French paper adds new cartoon

A satirical French magazine has reprinted the controversial cartoons of Prophet Muhammad and published new a new one of its own, further angering Muslim groups.

    The magazine, Charlie-Hebdo, cited freedom of expression as its reason for publishing the cartoons which came out in its Wednesday edition.

    Jacques Chirac, the French president, condemned what he called the "overt provocations" which he said would only only enflame the situation.

    "Anything that can hurt the convictions of someone else, in particular religious convictions, should be avoided," a government spokesman quoted Chirac as saying.

    French Islamic organisations had applied for an injunction to have the edition banned for inciting racial and religious hatred, but a court rejected the case on a technicality.

    Speaking after the ruling, Fouad Alaoui, a member of the Union of Islamic Organisations of France, said that

    defending the dignity of one's religion did not mean that one was radical.

     
     
    The front page of the weekly magazine carried a new drawing of Muhammad. He is burying his face in his hands and saying: "It's hard to be loved by fools".

    Extremists

    Inside pages carried the Danish cartoons and an editorial explaining the decision to reprint them.

    Philippe Val, the magazine's editor, wrote: "When extremists extract concessions from democracies on points of principle, either by blackmail or terror, democracies do not have long left."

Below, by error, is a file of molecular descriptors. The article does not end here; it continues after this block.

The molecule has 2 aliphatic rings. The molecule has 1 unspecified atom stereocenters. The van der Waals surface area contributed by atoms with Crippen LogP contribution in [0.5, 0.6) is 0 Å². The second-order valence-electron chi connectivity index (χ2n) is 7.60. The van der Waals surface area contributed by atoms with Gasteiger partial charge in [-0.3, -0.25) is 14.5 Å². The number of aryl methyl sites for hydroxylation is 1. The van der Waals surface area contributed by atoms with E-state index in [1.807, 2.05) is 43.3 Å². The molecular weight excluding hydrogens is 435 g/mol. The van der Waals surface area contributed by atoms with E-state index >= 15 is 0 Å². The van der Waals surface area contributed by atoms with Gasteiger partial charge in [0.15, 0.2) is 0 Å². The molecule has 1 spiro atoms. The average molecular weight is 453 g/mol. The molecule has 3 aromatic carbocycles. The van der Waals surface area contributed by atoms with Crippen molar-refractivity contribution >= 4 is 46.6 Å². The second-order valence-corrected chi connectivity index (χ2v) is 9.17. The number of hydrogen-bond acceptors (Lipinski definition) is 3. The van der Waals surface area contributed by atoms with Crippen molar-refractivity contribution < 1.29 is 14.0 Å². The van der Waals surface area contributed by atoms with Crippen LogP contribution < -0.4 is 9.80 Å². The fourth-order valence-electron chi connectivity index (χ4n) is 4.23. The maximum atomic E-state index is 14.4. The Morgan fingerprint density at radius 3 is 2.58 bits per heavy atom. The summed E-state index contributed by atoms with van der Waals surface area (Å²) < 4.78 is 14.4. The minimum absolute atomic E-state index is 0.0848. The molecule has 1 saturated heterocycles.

Sources at Charlie-Hebdo said its offices and some staff had been placed under police protection.

    As well as publishing the Danish cartoons, Charlie-Hebdo published other cartoons on its back page which caricatured other religions including Christianity and Judaism.

    SOURCE: Agencies


    YOU MIGHT ALSO LIKE

    How different voting systems work around the world

    How different voting systems work around the world

    Nearly two billion voters in 52 countries around the world will head to the polls this year to elect their leaders.

    How Moscow lost Riyadh in 1938

    How Moscow lost Riyadh in 1938

    Russian-Saudi relations could be very different today, if Stalin hadn't killed the Soviet ambassador to Saudi Arabia.

    The great plunder: Nepal's stolen treasures

    The great plunder: Nepal's stolen treasures

    How the art world's hunger for ancient artefacts is destroying a centuries-old culture. A journey across the Himalayas.